The Chase star Paul Sinha has shed light on his Parkinson’s disease in a recent update.
The 50-year-old ITV star was diagnosed with the condition last year, vowing to “fight this with every breath I have”.
Despite the life-changing illness, Paul has continued to remain positive.
What did Paul Sinha say?
Taking to Twitter yesterday (August 12), the ITV star left followers in stitches as he shared a light-hearted post on his disease.
Paul tweeted: “Thanks to Parkinson’s my eating is increasingly clumsy, but I try hard not to get a chip on my shoulder.”
I try hard not to get a chip on my shoulder.
Fans rushed to comment, with one writing: “Horrendous disease, but you retain a wonderful sense of humour, Paul. Well done sir.”
Another joked: “On the bright side you now have much better whipping skills, bet your omelettes are fluffy!”
Thanks to Parkinson's my eating is increasingly clumsy, but I try hard not to get a chip on my shoulder.
— Paul Sinha (@paulsinha) August 12, 2020
A third praised Paul, saying: “Great to see you keeping the humour up at such a horrible time.”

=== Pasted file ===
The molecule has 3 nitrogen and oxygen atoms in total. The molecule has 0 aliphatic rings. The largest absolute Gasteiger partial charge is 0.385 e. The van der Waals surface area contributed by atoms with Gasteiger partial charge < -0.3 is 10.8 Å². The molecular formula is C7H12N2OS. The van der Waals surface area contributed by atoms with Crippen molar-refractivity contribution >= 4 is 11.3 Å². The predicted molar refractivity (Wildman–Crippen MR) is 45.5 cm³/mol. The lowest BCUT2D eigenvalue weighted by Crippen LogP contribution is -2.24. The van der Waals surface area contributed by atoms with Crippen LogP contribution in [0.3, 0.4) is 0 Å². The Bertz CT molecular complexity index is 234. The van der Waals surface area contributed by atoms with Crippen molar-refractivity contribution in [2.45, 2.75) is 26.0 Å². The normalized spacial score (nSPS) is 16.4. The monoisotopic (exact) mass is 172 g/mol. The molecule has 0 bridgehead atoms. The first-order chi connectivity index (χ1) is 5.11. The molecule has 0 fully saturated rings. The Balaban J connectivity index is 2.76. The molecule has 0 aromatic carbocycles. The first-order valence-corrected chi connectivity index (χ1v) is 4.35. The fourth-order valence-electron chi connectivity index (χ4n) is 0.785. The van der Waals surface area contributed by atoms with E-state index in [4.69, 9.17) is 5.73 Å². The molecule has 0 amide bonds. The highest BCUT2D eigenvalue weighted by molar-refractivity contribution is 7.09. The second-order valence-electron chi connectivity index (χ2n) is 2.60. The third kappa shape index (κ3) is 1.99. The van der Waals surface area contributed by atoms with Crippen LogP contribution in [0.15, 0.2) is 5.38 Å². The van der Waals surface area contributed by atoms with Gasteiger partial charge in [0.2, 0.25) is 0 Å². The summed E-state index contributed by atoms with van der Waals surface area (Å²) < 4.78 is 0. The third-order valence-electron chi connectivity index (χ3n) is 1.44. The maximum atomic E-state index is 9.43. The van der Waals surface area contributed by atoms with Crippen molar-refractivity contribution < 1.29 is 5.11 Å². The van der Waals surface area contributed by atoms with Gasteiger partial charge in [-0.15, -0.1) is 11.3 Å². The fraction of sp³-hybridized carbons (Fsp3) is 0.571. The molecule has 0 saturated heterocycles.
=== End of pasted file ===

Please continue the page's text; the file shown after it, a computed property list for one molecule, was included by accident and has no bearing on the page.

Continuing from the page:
While another commented: “You’re such an inspiration. I hope you’re getting the support you need x.”
Paul Sinha’s diagnosis
Paul was first diagnosed with Parkinson’s disease last year.
The first sign that something was wrong was a frozen right shoulder in 2017, which later developed into a limp.
Opening up on his condition, Paul said: “I will fight this with every breath I have.”
He added: “I don’t consider myself unlucky, and whatever the next stage of my life holds for me, many others have it far worse.”
He has since been put on a treatment plan and vowed to continue with his comedy and quizmaster career.
Meanwhile, Paul revealed it was “likely” he had coronavirus after feeling exhausted and shattered back in March.
Paul Sinha’s husband
When he’s not busy on The Chase, Paul often spends his days with husband Olly.
The happy couple tied the knot last year.
He said of their wedding, in a December blog post, that a lot of things went wrong on the day, initially – but he was able to “forget his troubles” and have the “greatest day” of his life.
He shared: “Instead of destroying the greatest day of my life, I then went on to have the greatest day of my life, as friends and family thoroughly enjoyed drinking, dancing and ignoring the canapés (on which I had spent thousands).
“The realisation that, in the overall scheme of things, the failure to provide a visual accompaniment to the playlist was about the hundred-and-seventeenth most important priority for me.
“Suddenly, I was able to forget my troubles, and effortlessly glide through the company of three-hundred beloved guests.”
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